Strategic planning is crucial for a business as it creates a map for an organization to follow and correct when necessary. Without a plan, a business can lack direction. Here's why it's important to plan your strategies.
Written by: James Milsom, Head of Marketing
Rarely is a goal achieved or target hit without the backing of a strategy for how to do so.
A stab in the dark or an improvised plan might find its mark by luck or coincidence, but why run that risk?
From military victories to winning sporting achievements - strategy is the lynchpin that takes talent, great ideas, and aptitude and turns them into success.
The same is true when applied to strategic planning in business.
And yet, organizations continue to fail to realize the potential of their plans. Read on for a refresher on why strategic plans are so important and how to improve your ability to execute these plans.
What is strategic planning?
In business, strategic planning involves determining the direction you wish to take your organization in and the goals you wish to achieve and devising a plan to get you there.
Strategies tend to be long-term and overarching but can also work on a smaller scale when focused on specific short-term targets.
Good strategies involve a high level of critical thinking and an awareness of your organization’s past and current condition, which will form precisely how you want it to grow and develop.
A corporate strategy focuses on your organization and might mean pushing for growth, encouraging stabilization, or changing direction.
A business strategy is more precise and usually customer-focused, or to make you stand out from the crowd in a particular area of your industry. Business strategies will support your corporate strategy.
Within these two strategy distinctions, further variations can be used singularly or in combination to suit the organization best using them. However, every successful strategy is likely to have a few key things in common:
A good strategy is time-bound
Whether the deadline is six months or a year away, there should be a limit to the time your strategy should be implemented.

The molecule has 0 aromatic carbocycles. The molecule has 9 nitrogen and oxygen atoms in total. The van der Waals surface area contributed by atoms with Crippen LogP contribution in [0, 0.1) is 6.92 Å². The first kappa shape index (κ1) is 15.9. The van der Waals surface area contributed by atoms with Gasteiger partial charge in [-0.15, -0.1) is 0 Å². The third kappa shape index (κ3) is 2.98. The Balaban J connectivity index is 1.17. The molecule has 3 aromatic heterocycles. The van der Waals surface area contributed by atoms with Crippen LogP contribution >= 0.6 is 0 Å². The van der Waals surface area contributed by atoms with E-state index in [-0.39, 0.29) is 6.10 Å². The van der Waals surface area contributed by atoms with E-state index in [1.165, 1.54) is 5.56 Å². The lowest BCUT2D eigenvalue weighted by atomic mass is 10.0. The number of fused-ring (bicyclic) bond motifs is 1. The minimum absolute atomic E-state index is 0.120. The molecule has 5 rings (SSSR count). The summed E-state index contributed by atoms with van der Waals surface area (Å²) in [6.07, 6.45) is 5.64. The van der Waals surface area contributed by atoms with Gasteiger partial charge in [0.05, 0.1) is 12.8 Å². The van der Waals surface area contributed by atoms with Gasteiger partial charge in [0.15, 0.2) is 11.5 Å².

There should be quantifiable ways of measuring a strategy’s success
Your goal may be for your organization to become a leading figure in your field, but this is vague. How do you judge what makes a leading figure? Set a measurable target.
The best strategies can ride out unexpected pitfalls by being adaptable and responsive.
Sticking to a plan that has met insurmountable resistance to see it through isn’t likely to be profitable.
Why is strategic planning important?
The importance of strategic planning lies in the clarity it brings to all business areas.
Clarity about past performance, why you’ve chosen your goals, and why the action you have decided to take will get you there.
Ideally supported by data and made up of well-chosen tactics, a strategy will keep your business on course.
It gives the company a sense of direction
It’s easy for a business to lose sight of its goals in the commotion of day-to-day operations.
This is true at every level, for every role - when you’re focused on what you’re working on, sometimes you can forget exactly what you’re working for.
A company-wide strategy that is understood and acknowledged will remind everyone what they’re working towards.
It increases efficiency and productivity
The best work is produced by people with a complete and detailed understanding of the task and how their work contributes to their organization.